Maiden’s work is full of people, and full of talk. “One needs the private voice / to balance a public terror”. Focusing on the private voice allows Maiden to elicit familiar personal and social motivations and interactions from broad historical narratives. A frequent use of dialogue also lightens Maiden’s discursive mode. Quotations and conversations create a lively impression of unworked content, co-opting the living pulse of verite and reportage. These assembled voices, with their anecdotes, theories, factoids and epigrams, insist on the presence and manifold authority of real life. Maiden’s dialogue is, for all that, highly refined rather than as found. The rhythms are naturalistic rather than entirely natural, and there is much to be enjoyed in the metrical polish Maiden applies.
Maiden’s verse tends to skip along and her tone is more often comic than tragic. The way that Maiden writes, and the simple fact that she writes at all, suggest an abiding faith in reason and the creative imagination, and in the constructive exchange of ideas, stories, theories and impressions. It’s a faith that also manifests in the use she makes of figures like Don Dunstan, Graham Greene, Florence Nightingale, Nye Bevan, Mother Teresa, Lady Di and Jim Cairns. The tenderness Maiden brings to these significant figures from her own personal mythology is a positive counterbalance to the travesties that abound in a world increasingly shaped by the dangerous forces of passionate sincerity. A brief aside in ‘Diary Poem: Uses of Anger’ gives a good idea of Maiden’s dual sense of the awfulness and the absurd comedy that run together at the extremes of human behaviour:
In Baghdad, Bush’s Shia hang a man
who is dying of bone cancer, so
his brittle head snaps off. Over
to the reader
Though the comedy is jet black, there is definitely a joke here (on the hangmen, and on Bush). We are back with the problem of evil, where principles obscure reality; a vengeful commitment to justice, out of all proportion with circumstances, results in a travesty. Another aside, in Maiden’s recollection of Eugene McCarthy’s failed “presidential candidacy against Vietnam” (in ‘Wisconsin’), notes with approval McCarthy’s tendency to:
Chesterton that in a crisis the cry
went up for a man of action and
there was always one available’
Chesterton’s sardonic, patrician cynicism obviously harmonises with something in Maiden. Maiden is intensely engaged, but humour ensures the ardour of her moral entreaties does not translate into a harangue. In moments of self-deprecation, Maiden doesn’t seem entirely convinced, but her penetration and scepticism generate their own wry wit. The arresting turn of phrase, the rolling momentum of the unstopped lines, and the skipping pace of an articulate, polysyllabic vocabulary, are typical of Maiden’s poetic idiom. Everything is designed to keep you moving and thinking (or perhaps to think you’re thinking).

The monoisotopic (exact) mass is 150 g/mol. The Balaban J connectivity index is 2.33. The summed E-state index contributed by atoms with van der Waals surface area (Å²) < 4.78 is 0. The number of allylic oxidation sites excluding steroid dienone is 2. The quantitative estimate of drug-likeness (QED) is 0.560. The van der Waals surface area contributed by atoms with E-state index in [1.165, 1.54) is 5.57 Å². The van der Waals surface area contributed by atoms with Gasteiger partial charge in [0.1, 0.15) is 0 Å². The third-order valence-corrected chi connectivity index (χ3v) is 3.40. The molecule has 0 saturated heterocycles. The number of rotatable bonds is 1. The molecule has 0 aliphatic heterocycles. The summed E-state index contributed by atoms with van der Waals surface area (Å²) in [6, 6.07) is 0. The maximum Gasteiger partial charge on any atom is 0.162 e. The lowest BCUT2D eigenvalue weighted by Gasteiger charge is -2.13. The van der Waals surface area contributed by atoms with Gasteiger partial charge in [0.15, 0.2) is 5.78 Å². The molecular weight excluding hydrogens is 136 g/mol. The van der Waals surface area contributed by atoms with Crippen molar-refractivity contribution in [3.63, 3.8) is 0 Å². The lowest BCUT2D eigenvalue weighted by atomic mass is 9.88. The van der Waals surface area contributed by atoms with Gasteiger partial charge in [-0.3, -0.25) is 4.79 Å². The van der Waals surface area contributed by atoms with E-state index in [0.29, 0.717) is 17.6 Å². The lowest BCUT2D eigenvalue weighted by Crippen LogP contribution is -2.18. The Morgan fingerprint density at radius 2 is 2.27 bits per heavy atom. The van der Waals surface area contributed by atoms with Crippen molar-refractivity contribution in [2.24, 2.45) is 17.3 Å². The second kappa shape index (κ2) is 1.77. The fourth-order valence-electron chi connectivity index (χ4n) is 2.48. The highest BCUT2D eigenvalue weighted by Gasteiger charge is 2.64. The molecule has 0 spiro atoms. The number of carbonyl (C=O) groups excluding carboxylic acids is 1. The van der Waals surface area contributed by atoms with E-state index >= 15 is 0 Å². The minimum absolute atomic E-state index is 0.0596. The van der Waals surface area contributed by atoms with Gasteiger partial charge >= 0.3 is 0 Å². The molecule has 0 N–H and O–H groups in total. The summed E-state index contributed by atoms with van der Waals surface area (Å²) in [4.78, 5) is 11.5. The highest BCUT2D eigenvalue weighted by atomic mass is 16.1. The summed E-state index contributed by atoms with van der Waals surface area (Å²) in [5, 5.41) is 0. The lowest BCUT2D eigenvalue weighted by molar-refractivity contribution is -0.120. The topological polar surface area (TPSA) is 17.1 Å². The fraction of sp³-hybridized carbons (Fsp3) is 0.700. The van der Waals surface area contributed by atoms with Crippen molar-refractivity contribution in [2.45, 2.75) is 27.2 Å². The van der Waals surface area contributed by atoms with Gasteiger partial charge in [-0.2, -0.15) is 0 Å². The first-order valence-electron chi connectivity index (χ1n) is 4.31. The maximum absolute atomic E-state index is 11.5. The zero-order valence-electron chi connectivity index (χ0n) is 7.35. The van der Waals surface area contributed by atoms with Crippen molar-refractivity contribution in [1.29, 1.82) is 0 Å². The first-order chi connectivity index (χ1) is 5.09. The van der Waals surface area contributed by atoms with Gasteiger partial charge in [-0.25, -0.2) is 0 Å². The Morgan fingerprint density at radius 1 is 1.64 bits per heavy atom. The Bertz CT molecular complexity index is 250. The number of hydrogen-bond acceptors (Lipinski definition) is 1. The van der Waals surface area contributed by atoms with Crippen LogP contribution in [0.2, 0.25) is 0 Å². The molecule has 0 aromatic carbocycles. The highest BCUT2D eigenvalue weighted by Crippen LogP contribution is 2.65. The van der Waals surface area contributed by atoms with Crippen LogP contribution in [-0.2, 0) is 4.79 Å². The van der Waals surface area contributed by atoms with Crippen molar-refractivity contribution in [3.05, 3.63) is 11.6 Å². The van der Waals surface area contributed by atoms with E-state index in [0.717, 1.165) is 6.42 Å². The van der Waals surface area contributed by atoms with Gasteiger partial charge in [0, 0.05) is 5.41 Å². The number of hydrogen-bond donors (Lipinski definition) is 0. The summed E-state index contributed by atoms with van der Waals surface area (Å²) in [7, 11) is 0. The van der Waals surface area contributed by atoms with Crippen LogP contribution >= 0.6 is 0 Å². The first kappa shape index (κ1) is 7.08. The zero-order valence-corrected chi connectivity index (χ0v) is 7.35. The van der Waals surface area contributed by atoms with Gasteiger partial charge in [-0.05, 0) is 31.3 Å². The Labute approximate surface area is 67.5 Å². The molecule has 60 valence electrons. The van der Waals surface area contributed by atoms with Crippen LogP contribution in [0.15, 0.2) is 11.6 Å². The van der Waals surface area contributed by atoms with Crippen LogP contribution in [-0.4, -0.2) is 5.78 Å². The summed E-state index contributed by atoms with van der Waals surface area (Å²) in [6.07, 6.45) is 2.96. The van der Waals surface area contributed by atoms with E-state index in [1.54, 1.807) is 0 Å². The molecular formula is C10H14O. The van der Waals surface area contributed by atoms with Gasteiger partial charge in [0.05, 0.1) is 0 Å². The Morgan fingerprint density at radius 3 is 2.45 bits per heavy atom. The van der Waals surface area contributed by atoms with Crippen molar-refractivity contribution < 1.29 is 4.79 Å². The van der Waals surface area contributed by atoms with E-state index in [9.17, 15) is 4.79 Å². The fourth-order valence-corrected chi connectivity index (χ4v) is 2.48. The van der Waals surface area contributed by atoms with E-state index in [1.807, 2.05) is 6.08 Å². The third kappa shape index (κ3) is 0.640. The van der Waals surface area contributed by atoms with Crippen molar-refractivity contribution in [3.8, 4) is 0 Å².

For the most part, Maiden has dispensed with the compressed cryptic formulations and deliberate fragmentation she has used in the past. While it’s hardly the language of the people for the people, in Pirate Rain Maiden’s meaning is never obscure. It’s probably not quite right to say that Maiden has gotten kinder to her reader; she still asks more than most, but here focus seems to have shifted from linguistic or aesthetic challenges to conceptual and ethical ones.
The diary convention suggests spontaneous reflection. Spontaneity creates an impression of candour, and candour creates an impression of intimacy. Maiden’s poems feel like a kind of overture to a conversation, or the initiation of some sort of collaborative dialogue. They engage. The plain reality though is that each poem here is a finished thing and any conversation I might have with them will never be more than anticipated. So perhaps I have merely been seduced and subdued by an implied complicity with Maiden’s self-privileging rhetoric of fluent thought? Because I believe Maiden when she defends the rigour of her style, and because that means there are no accidents, nothing unintended, un-worked or truly unguarded, I can’t avoid the logic that says this impression of candour and personal entreaty is a contrivance or, if you prefer, an artistic effect. As effects go, it is a very good one, but what does it mean to see it as such, as an effect?
In Maiden’s meditations and diary poems, the reflexive, self-privileging vantage point, and the solipsistic trajectory of their autobiographical sincerity, are transformed by the implied entreaty to a reader into a kind of offer of intimacy. This offer is clearest in the diary poems but something like it is made in most of Pirate Rain. Maiden’s candour is flattering – it conveys the sociability of an engaged intellect and a desire to re-experience moments of reverence and insight with the reader. In the course of giving these moments form, through the adrenalin charged push towards apt expression, Maiden is hoping also to crystallise their significance. Which is to say that as much as Maiden is stylistically sure-footed, with her language and meter exuding confidence, her thematic progressions are typically searching and open to spontaneity as she weighs up ideas and associations.
Maiden writes (among other things) to process personal, global and artistic challenges, often to the extent that the final position at which they arrive looks to have been determined only under the pen. Hence the tone of partial appeal, partial uncertainty, and the pulsing progression along a lateral chain of associations and qualifying clauses. At her most spontaneous, the pulses are perfectly sustained by a barely reined in, cantering rhythm. In calmer, more meditative works, the steady rhythm of progression and pause is like the cognitive equivalent to the gentle surges that punctuate a rowing crew’s steady forward motion – pull and drift, pull and drift. In either mood, the combination of fluid thought and fluid expression is immediately satisfying, and in that, it is carrying out the kind of aesthetic seduction that always bears a second look.
Nick Terrell is a contributing editor at The Ember.